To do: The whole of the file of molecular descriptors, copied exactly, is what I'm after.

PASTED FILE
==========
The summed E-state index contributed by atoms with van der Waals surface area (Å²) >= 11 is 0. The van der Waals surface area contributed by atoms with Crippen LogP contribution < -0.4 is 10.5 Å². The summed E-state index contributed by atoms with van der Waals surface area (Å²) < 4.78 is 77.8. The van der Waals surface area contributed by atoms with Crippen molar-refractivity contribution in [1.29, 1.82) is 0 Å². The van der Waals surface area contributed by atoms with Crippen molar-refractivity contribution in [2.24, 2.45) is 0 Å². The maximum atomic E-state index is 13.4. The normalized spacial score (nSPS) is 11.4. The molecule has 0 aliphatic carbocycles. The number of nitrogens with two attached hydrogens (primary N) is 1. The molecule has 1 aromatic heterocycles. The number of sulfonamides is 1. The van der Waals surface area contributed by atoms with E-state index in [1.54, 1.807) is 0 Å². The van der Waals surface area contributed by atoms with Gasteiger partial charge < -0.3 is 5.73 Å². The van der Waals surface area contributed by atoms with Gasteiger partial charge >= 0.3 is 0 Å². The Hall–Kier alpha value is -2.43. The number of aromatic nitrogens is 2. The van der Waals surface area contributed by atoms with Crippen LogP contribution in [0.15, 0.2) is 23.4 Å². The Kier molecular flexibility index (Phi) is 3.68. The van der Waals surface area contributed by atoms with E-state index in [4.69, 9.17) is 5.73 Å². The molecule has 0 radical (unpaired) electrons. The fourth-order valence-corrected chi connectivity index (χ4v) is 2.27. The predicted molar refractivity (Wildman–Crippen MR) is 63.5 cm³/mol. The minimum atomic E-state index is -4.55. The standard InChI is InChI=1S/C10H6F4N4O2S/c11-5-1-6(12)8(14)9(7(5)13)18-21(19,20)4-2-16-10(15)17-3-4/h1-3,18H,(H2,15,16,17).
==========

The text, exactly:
The summed E-state index contributed by atoms with van der Waals surface area (Å²) >= 11 is 0. The van der Waals surface area contributed by atoms with Crippen LogP contribution < -0.4 is 10.5 Å². The summed E-state index contributed by atoms with van der Waals surface area (Å²) < 4.78 is 77.8. The van der Waals surface area contributed by atoms with Crippen molar-refractivity contribution in [1.29, 1.82) is 0 Å². The van der Waals surface area contributed by atoms with Crippen molar-refractivity contribution in [2.24, 2.45) is 0 Å². The maximum atomic E-state index is 13.4. The normalized spacial score (nSPS) is 11.4. The molecule has 0 aliphatic carbocycles. The number of nitrogens with two attached hydrogens (primary N) is 1. The molecule has 1 aromatic heterocycles. The number of sulfonamides is 1. The van der Waals surface area contributed by atoms with E-state index in [1.54, 1.807) is 0 Å². The van der Waals surface area contributed by atoms with Gasteiger partial charge < -0.3 is 5.73 Å². The van der Waals surface area contributed by atoms with Gasteiger partial charge >= 0.3 is 0 Å². The Hall–Kier alpha value is -2.43. The number of aromatic nitrogens is 2. The van der Waals surface area contributed by atoms with Crippen LogP contribution in [0.15, 0.2) is 23.4 Å². The Kier molecular flexibility index (Phi) is 3.68. The van der Waals surface area contributed by atoms with E-state index in [4.69, 9.17) is 5.73 Å². The molecule has 0 radical (unpaired) electrons. The fourth-order valence-corrected chi connectivity index (χ4v) is 2.27. The predicted molar refractivity (Wildman–Crippen MR) is 63.5 cm³/mol. The minimum atomic E-state index is -4.55. The standard InChI is InChI=1S/C10H6F4N4O2S/c11-5-1-6(12)8(14)9(7(5)13)18-21(19,20)4-2-16-10(15)17-3-4/h1-3,18H,(H2,15,16,17).